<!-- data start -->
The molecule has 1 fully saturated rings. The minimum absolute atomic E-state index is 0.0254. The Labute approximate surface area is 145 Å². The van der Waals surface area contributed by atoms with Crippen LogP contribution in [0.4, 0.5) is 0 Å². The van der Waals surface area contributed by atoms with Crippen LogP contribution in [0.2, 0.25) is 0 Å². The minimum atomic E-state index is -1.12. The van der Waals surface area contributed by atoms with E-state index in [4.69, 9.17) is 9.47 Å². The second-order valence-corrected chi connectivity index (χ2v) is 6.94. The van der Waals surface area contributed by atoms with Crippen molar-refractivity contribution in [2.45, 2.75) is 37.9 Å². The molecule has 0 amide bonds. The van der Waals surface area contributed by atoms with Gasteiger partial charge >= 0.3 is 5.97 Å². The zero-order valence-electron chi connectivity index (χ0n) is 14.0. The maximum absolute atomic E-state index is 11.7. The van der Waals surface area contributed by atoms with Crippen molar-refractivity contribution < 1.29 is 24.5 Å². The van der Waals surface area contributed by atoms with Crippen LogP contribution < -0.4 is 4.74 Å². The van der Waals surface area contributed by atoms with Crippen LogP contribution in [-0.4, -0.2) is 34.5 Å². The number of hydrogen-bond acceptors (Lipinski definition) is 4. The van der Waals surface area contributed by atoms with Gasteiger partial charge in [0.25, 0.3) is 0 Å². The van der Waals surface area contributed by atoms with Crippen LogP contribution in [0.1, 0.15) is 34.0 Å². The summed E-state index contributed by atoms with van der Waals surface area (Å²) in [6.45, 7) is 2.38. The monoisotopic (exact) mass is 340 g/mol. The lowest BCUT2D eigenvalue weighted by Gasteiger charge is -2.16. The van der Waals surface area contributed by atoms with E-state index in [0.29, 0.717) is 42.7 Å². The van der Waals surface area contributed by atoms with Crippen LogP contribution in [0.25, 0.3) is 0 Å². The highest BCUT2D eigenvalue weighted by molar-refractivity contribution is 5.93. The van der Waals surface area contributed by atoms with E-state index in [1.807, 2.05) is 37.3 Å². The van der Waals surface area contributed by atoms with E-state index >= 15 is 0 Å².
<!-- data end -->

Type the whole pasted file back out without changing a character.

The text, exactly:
The molecule has 1 fully saturated rings. The minimum absolute atomic E-state index is 0.0254. The Labute approximate surface area is 145 Å². The van der Waals surface area contributed by atoms with Crippen LogP contribution in [0.4, 0.5) is 0 Å². The van der Waals surface area contributed by atoms with Crippen LogP contribution in [0.2, 0.25) is 0 Å². The minimum atomic E-state index is -1.12. The van der Waals surface area contributed by atoms with E-state index in [4.69, 9.17) is 9.47 Å². The second-order valence-corrected chi connectivity index (χ2v) is 6.94. The van der Waals surface area contributed by atoms with Crippen molar-refractivity contribution in [2.45, 2.75) is 37.9 Å². The molecule has 0 amide bonds. The van der Waals surface area contributed by atoms with Gasteiger partial charge >= 0.3 is 5.97 Å². The zero-order valence-electron chi connectivity index (χ0n) is 14.0. The maximum absolute atomic E-state index is 11.7. The van der Waals surface area contributed by atoms with Crippen molar-refractivity contribution < 1.29 is 24.5 Å². The van der Waals surface area contributed by atoms with Crippen LogP contribution < -0.4 is 4.74 Å². The van der Waals surface area contributed by atoms with Crippen LogP contribution in [-0.4, -0.2) is 34.5 Å². The number of hydrogen-bond acceptors (Lipinski definition) is 4. The van der Waals surface area contributed by atoms with Gasteiger partial charge in [0.25, 0.3) is 0 Å². The van der Waals surface area contributed by atoms with Crippen LogP contribution in [0.1, 0.15) is 34.0 Å². The summed E-state index contributed by atoms with van der Waals surface area (Å²) in [6.45, 7) is 2.38. The monoisotopic (exact) mass is 340 g/mol. The lowest BCUT2D eigenvalue weighted by Gasteiger charge is -2.16. The van der Waals surface area contributed by atoms with E-state index in [0.29, 0.717) is 42.7 Å². The van der Waals surface area contributed by atoms with Crippen LogP contribution in [0.25, 0.3) is 0 Å². The highest BCUT2D eigenvalue weighted by molar-refractivity contribution is 5.93. The van der Waals surface area contributed by atoms with E-state index in [1.807, 2.05) is 37.3 Å². The van der Waals surface area contributed by atoms with E-state index >= 15 is 0 Å².